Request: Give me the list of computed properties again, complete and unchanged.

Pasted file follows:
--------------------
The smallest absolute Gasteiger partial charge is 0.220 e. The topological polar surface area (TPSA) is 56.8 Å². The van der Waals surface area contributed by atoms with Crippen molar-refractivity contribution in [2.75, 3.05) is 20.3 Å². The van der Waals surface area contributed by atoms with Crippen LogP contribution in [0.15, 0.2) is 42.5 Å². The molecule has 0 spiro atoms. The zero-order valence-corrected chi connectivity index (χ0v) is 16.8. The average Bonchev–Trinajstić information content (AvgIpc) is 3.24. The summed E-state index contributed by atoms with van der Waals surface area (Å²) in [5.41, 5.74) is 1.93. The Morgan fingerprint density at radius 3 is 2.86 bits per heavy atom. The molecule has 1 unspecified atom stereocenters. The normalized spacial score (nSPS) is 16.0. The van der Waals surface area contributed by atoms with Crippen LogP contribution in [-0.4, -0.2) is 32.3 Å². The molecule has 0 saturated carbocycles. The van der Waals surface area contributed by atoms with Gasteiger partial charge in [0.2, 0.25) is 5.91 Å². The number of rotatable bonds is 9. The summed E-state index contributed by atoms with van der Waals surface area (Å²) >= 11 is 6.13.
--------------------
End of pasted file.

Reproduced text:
The smallest absolute Gasteiger partial charge is 0.220 e. The topological polar surface area (TPSA) is 56.8 Å². The van der Waals surface area contributed by atoms with Crippen molar-refractivity contribution in [2.75, 3.05) is 20.3 Å². The van der Waals surface area contributed by atoms with Crippen LogP contribution in [0.15, 0.2) is 42.5 Å². The molecule has 0 spiro atoms. The zero-order valence-corrected chi connectivity index (χ0v) is 16.8. The average Bonchev–Trinajstić information content (AvgIpc) is 3.24. The summed E-state index contributed by atoms with van der Waals surface area (Å²) in [5.41, 5.74) is 1.93. The Morgan fingerprint density at radius 3 is 2.86 bits per heavy atom. The molecule has 1 unspecified atom stereocenters. The normalized spacial score (nSPS) is 16.0. The van der Waals surface area contributed by atoms with Crippen LogP contribution in [-0.4, -0.2) is 32.3 Å². The molecule has 0 saturated carbocycles. The van der Waals surface area contributed by atoms with Gasteiger partial charge in [0.2, 0.25) is 5.91 Å². The number of rotatable bonds is 9. The summed E-state index contributed by atoms with van der Waals surface area (Å²) >= 11 is 6.13.